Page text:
So the struggle, which lies in the failure to distinguish clearly between logos and mythos, goes on.
Finally, a quote from my most recent book is also apropos to my readings above.
Book #102 The Long Earth by Terry Pratchett and Stephen Baxter (336 pp.)
This is an okay book. It is a journey book. It has lots of interesting description and hypotheses about human character given the situation--a sudden access into a multitude of alternative earths. Think Around the World in 80 Days updated. There were some cute parts--loved the nuns. But the big climax was definitely anticlimactic and inconclusive, and the journey overrode the story, IMHO.
Here's the relevant quote. An African clergyman who is situated in a small parish in rural England is discussing his background with his retired predecessor.
"Most of all, I wanted to know what it was that we were supposed to be doing here, in the new context of the Long Earth. In short, I wanted to know what we were here for.
Of course, my mother and her faith had lost me by then. I was too smart for my own God, so to speak. I had found time to read up about the affairs of the four centuries following the birth of the infant Jesus, and indeed to look at the erratic progress of Christianity since then. It seemed to me that whatever the truth of the universe was, it certainly wasn't something that could have been discerned by a quarrelsome bunch of antique ecclesiasticals. (bolding is mine)
I'd want to read TLE at some point, but only when they release it in PB. :)
"A Quarrelsome Bunch of Antique Ecclesiaticals: The History of Catholicism"
Not that the Orthodox Church was much better, albeit recognizing the political influence of the emperors instead of brushing it under the rug, nor the Protestants when they got around to it.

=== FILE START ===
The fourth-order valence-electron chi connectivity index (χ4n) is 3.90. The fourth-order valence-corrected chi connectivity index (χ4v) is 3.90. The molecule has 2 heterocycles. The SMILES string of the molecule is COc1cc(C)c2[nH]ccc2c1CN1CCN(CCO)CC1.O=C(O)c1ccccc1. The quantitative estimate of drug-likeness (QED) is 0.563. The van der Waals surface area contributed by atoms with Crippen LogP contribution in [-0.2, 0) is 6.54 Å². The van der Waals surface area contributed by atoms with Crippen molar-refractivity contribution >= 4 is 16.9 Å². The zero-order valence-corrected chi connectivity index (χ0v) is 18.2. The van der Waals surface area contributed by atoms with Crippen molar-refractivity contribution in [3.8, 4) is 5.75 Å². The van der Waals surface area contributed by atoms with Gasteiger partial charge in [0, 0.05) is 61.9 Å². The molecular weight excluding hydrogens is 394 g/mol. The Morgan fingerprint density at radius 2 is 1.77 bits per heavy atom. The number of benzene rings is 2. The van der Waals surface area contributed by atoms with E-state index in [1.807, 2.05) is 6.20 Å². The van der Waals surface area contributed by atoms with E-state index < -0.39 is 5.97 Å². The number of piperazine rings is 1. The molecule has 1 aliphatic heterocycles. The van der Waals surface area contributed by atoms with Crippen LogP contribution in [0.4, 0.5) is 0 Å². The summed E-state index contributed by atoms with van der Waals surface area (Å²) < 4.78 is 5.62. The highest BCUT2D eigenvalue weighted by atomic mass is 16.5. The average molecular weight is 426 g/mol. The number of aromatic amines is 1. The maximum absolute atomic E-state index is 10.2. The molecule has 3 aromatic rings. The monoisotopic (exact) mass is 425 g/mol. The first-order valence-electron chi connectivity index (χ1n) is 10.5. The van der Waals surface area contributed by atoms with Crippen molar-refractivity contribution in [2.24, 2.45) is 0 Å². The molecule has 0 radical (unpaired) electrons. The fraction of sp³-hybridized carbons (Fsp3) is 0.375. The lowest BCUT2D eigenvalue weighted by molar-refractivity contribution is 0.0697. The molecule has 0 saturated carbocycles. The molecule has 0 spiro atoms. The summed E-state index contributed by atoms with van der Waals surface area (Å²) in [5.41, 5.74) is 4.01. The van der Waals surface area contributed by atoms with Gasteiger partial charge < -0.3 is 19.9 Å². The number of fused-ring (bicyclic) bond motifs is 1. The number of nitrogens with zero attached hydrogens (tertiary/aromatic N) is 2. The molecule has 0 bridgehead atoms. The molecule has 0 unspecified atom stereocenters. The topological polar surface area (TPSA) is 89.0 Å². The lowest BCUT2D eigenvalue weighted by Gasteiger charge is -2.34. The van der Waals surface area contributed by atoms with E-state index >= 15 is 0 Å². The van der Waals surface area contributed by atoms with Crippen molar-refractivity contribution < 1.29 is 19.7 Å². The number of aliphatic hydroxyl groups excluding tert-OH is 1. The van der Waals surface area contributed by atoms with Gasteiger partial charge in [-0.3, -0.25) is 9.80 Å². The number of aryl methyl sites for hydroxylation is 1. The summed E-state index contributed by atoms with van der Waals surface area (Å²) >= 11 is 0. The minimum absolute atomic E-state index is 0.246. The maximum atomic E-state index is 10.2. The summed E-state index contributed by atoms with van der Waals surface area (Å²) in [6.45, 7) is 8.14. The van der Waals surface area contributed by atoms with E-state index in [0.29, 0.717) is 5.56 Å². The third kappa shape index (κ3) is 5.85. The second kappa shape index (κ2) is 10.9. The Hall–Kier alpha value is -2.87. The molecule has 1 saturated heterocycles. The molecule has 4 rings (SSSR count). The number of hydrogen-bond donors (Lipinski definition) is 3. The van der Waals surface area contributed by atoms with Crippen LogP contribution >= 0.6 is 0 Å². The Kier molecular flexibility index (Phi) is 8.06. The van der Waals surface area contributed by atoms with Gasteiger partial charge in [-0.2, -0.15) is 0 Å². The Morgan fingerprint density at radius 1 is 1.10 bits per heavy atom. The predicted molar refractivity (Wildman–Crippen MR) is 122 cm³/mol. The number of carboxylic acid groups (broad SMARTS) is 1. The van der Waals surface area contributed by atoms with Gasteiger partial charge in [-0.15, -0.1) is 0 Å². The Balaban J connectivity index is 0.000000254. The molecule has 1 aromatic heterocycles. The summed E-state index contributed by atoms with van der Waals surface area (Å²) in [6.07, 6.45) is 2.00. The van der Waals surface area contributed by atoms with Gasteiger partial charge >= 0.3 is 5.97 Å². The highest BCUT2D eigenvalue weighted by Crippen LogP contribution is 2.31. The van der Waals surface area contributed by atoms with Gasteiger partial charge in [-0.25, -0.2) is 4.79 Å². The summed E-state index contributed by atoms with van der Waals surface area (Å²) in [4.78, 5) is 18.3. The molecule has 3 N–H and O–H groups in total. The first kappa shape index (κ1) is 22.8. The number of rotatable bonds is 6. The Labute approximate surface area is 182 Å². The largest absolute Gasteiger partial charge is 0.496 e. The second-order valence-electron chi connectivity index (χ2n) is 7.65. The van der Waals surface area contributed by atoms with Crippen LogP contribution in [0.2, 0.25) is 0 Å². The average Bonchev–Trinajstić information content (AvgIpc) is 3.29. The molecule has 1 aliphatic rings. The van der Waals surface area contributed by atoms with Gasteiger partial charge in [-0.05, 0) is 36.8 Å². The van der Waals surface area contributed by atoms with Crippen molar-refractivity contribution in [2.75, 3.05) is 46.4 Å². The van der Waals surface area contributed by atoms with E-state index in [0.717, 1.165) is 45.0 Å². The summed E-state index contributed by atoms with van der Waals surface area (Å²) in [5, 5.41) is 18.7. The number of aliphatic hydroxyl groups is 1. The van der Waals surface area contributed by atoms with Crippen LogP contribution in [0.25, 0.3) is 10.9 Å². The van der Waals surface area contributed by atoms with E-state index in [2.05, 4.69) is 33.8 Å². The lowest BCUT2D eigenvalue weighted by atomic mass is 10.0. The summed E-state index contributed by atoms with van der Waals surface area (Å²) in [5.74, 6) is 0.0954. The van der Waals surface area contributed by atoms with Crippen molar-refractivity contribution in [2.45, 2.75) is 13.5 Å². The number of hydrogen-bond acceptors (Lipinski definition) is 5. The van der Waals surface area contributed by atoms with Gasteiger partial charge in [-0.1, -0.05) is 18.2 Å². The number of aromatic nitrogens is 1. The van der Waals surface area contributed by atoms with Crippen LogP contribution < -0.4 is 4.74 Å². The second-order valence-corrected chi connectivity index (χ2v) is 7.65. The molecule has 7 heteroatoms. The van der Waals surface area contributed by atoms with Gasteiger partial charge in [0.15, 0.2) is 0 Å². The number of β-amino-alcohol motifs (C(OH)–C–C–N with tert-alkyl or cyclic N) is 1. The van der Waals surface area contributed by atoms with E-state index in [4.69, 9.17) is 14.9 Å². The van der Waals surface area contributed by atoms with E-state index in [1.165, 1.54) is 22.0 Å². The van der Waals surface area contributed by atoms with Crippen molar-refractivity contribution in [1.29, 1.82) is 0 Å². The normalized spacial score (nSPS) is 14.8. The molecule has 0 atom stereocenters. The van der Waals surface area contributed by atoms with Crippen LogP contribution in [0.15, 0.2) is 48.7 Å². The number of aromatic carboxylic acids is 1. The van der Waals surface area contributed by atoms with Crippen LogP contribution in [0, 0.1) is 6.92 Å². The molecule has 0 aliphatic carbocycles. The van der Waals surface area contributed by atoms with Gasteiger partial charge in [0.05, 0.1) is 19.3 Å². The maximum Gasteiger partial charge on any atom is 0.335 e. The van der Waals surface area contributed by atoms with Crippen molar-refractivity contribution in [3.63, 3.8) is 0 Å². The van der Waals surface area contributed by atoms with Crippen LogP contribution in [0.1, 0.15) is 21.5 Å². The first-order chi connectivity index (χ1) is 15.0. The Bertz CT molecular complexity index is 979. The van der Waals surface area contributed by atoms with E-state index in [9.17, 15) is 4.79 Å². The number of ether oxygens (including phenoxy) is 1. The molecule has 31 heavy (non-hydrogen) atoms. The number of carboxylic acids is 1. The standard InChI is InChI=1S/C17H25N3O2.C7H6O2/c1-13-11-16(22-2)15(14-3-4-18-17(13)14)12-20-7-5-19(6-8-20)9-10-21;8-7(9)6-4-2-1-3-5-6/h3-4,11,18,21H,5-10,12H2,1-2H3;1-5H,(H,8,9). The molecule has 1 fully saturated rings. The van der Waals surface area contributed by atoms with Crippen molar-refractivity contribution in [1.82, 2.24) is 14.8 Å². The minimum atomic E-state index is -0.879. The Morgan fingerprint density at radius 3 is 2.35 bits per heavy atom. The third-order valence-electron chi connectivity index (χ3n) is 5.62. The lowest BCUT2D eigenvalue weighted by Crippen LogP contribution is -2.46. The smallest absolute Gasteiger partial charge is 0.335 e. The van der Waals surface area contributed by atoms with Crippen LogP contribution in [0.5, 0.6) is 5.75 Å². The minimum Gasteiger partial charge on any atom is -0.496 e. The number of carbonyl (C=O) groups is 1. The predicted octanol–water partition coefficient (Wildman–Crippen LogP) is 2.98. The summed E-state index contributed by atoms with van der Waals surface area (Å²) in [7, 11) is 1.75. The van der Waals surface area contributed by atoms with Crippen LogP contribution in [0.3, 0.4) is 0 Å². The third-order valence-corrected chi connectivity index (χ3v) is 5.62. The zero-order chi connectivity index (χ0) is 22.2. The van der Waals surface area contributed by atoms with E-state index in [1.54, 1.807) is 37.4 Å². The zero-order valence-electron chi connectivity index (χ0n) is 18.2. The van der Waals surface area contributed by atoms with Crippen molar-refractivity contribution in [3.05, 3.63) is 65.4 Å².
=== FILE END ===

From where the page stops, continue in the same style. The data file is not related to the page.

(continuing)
"A Quarrelsome Bunch of Antique Ecclesiasticals: A Brief History of Christian Theology, Such As It Is"
Those incoming books brought my books acquired for the year to 43, with 101 books read. However, I spent some time on the library catalog yesterday, and also coordinating my LT wishlist with PaperBackSwap. In the latter case, I have the following on the way:
The Becoming by Jeanne C. Stein: this was mentioned by one of the San Diego LTers as a book with a San Diego setting
Clemency Pogue, Fairy Killer by J. T. Perry: Kerry and Joannasephine have this in their libraries, so probably one of them recommended this.
Sword of the Rightful King by Jane Yolen: Nathan, Kerry, and Aaron (stormraven) have this--although I am wary of King Arthur stories, I am a big Jane Yolen fan.
The Cloister Walk by Kathleen Norris: Terri (tloeffler), Donna and Sandy all have this.
And then from the library, the latest of the Flora Segunda books by Wilce, Flora's Fury, The Mysterious Howling (finally starting The Incorrigible Children of Ashton Place series), and Wrapped by Jennifer Bradbury, recommended by Kerry.
Roni, I've been absent from your thread a long time - I'm going to have to go read your summaries The Closing of the Western Mind - thanks so much for doing this!
What an interesting addendum about the conflict between the rational and .... the faith oriented muslim clerics. al-Ghazali sounds a bit like Augustine???
I read your review, Lori, and I plan to read this one in pieces, as a series of meditations, rather than a narrative, as per some of the other reviews. Have you read Karen Armstrong's The Spiral Staircase?
Good to see you, Ardene!
Not quite as warped as Augustine--no sexual urge torments and al-Ghazali was actually a respected scientist in his own right. He was moving toward balance, which is not what Augustine was about, I think.
Finally got pictures taken of the glass jewelry I made the first week I got back.
I hope you enjoy Wrapped, I still love the cover. I need to get on and read the second Flora Segunda book.
Love your glass jewellery.
Thank you so much, Kerry, Richard, humouress, Lucy, Amber and Valerie!
You'll never guess what I scored on the latest ER books-- Constantine the Emperor by David Potter. This should be interesting.
Book #103 Ink and Steel by Elizabeth Bear (427 pp.)
This is the first half of a story continued in Hell and Earth, involving Kit Marlowe, Queen Elizabeth, William Shakespeare, Queen Mab, Morgan le Fay, and many, many more. Very complex plot, complex characters--not something I can read quickly, but engrossing. Richard, I think you'd like it. Especially Lucifer. You'd drool over him.